The train pulled into the station that serviced the Academy with twenty minutes left before curfew. “Finally,” breathed Parthi.
“Well, you two obviously aren’t joining me for a quick hot chocolate and dessert before you report in,” added Merrick. “A pity. There’s this really nice little place just outside the university gates. It’s on your way and everything.”
“Maybe another time,” Danovan said easily. They were off the train now and it was pulling out. “I suspect all the taxis will be gone by the time we clear the station but it’s only a brisk walk to where we’re going.”
All the taxis were indeed gone when they walked out of the confines of railway station. The three of them ignored the gaggle of university students waiting for taxis to return and set off at a brisk pace in the direction of their destinations. Ten minutes down the road, Merrick parted company with them at the university’s gates.
“It’s been good to see you both again,” the smile under the purple lensed glasses was cheerful. “Now I’ll go get some sleep so I can psych out the jocks in the gym tomorrow morning. Don’t shilly-shally you two.” Then he was gone into the night with a cheerful wave.
Five more minutes up the road and they were at the Academy’s entrance gate with two minutes to spare. There was, however, line up to get in with a cluster of cadets off to one side being processed for something by two of the Marine guards. Danovan surveyed the scene and swore under his breath. “I’ll have to leave you here,” he told Parthi. “Time for me to go to work and sort out this game of silly buggers.”
He strode to the head of the line, ignoring the protests of the cadets and Marines he passed and went to the group off to one side. Parthi couldn’t hear what he said but she could see the two processing Marines stiffen to attention and then shepherd their charges in through the gate. Danovan then went to the guards on the gate, showed his pass, got another stiffening to attention from both of them that lasted while he said something that looked sharp and to the point to them, and suddenly the queue through the gate began to flow much faster.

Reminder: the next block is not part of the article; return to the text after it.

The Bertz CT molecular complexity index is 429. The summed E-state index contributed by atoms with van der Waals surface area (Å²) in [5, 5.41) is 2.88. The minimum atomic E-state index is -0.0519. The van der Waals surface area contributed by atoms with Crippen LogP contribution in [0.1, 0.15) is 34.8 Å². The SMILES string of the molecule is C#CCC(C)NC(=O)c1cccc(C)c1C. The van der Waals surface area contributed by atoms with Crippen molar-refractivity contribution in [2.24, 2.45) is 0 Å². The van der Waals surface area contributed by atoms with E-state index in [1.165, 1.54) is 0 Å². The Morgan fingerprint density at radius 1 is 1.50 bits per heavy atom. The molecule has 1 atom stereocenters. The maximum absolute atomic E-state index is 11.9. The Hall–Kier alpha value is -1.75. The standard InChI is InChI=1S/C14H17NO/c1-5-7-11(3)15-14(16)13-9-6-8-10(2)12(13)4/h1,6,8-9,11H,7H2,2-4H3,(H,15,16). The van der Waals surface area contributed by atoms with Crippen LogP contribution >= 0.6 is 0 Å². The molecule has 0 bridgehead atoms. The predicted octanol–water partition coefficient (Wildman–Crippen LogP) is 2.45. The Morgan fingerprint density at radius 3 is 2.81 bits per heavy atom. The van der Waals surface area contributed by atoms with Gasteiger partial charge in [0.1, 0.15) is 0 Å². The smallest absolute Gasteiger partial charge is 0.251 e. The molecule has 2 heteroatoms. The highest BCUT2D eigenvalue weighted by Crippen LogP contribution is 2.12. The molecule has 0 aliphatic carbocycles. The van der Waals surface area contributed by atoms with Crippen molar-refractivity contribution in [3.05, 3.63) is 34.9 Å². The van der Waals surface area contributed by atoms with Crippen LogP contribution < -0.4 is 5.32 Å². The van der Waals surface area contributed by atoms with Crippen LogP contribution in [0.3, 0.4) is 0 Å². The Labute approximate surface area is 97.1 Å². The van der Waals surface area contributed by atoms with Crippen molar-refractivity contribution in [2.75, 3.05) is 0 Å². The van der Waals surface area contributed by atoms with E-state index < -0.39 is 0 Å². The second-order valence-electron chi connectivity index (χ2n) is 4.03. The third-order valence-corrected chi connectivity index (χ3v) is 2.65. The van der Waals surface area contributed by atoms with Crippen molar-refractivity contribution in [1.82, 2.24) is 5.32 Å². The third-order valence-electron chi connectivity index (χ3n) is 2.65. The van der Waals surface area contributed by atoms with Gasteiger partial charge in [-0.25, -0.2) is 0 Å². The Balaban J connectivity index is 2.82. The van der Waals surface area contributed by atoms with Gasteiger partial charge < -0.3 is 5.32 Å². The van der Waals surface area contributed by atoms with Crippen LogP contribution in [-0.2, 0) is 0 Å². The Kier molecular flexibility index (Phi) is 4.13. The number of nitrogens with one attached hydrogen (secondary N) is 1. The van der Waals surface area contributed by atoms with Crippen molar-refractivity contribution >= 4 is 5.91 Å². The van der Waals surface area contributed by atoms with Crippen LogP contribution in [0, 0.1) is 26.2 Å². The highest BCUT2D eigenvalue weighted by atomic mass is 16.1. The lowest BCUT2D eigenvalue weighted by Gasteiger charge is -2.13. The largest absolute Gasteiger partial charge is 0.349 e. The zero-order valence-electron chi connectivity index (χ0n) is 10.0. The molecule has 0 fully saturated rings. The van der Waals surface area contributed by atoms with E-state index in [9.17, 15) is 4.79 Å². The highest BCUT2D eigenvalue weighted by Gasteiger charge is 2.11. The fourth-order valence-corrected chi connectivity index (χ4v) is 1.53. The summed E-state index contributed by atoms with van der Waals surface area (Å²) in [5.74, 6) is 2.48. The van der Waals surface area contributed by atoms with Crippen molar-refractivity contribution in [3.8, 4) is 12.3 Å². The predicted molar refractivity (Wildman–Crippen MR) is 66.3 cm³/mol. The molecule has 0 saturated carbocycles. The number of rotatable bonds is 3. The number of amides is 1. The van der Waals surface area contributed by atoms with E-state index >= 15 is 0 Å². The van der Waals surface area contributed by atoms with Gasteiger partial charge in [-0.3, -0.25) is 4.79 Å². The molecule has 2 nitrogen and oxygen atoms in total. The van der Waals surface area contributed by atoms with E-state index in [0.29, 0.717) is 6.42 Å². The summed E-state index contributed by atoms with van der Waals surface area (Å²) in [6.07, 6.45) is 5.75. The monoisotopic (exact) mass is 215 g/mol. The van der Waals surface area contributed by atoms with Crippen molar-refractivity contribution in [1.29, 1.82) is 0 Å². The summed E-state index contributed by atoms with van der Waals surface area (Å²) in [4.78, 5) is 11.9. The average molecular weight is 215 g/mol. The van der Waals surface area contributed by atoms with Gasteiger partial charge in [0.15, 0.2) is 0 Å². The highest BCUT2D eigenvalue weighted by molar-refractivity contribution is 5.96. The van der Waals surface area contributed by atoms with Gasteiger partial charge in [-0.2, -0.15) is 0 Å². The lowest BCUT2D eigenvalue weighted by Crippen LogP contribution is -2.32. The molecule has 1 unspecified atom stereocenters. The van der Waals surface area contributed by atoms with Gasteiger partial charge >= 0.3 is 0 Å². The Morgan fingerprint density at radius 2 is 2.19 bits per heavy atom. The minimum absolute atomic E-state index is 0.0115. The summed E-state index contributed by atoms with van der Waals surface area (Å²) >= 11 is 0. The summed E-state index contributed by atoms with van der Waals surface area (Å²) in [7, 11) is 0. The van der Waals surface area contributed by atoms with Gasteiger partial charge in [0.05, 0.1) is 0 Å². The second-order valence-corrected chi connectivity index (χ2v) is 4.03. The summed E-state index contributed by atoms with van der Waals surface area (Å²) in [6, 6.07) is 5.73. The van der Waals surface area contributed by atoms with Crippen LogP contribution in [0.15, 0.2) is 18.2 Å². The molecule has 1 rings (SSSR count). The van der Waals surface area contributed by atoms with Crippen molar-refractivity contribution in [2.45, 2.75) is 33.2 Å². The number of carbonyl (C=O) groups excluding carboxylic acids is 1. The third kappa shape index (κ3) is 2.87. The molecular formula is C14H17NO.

Parthi had been joined at the end of the queue by an officer in civilian clothes whom she didn’t quite recognise but who seemed pleased with the events unfolding at the head of the queue. His voice when he’d answered her polite acknowledgement of, “Sir,” with, “Cadet,” had been familiar too but not enough for her to place the voice. When they passed through the gate, just as the hour was striking, the officer commented to Danovan who was standing there, apparently supervising a shaken looking Marine sergeant, “Well handled, Master Gunnery Sergeant.”
“Thank you, Commandant.”
Parthi cocked an eyebrow at her friend, “Congratulations on the promotion. You might have mentioned it.”
“And spoil a good evening out by making things uncomfortable?” Danovan shrugged. “It didn’t seem worth it. Stay out of trouble, Cadet Gens.”
“Oh, I will, Master Gunnery Sergeant Danovan. I have no wish to be in your punishment book.”
“Very proper,” observed the Commandant. “Cadet Gens, how long have you known our new Master Gunnery Sergeant?”
Parthi turned to him, “Since I was fourteen, sir.”
“Ah, an old friend of the family then?”
“That flavour of relationship, yes sir.”
“Indeed, Cadet?” The commandant spared a glance for Danovan then added, “Carry on, Cadet Gens.”
“Yes, sir!” With that Parthi escaped towards her quarters.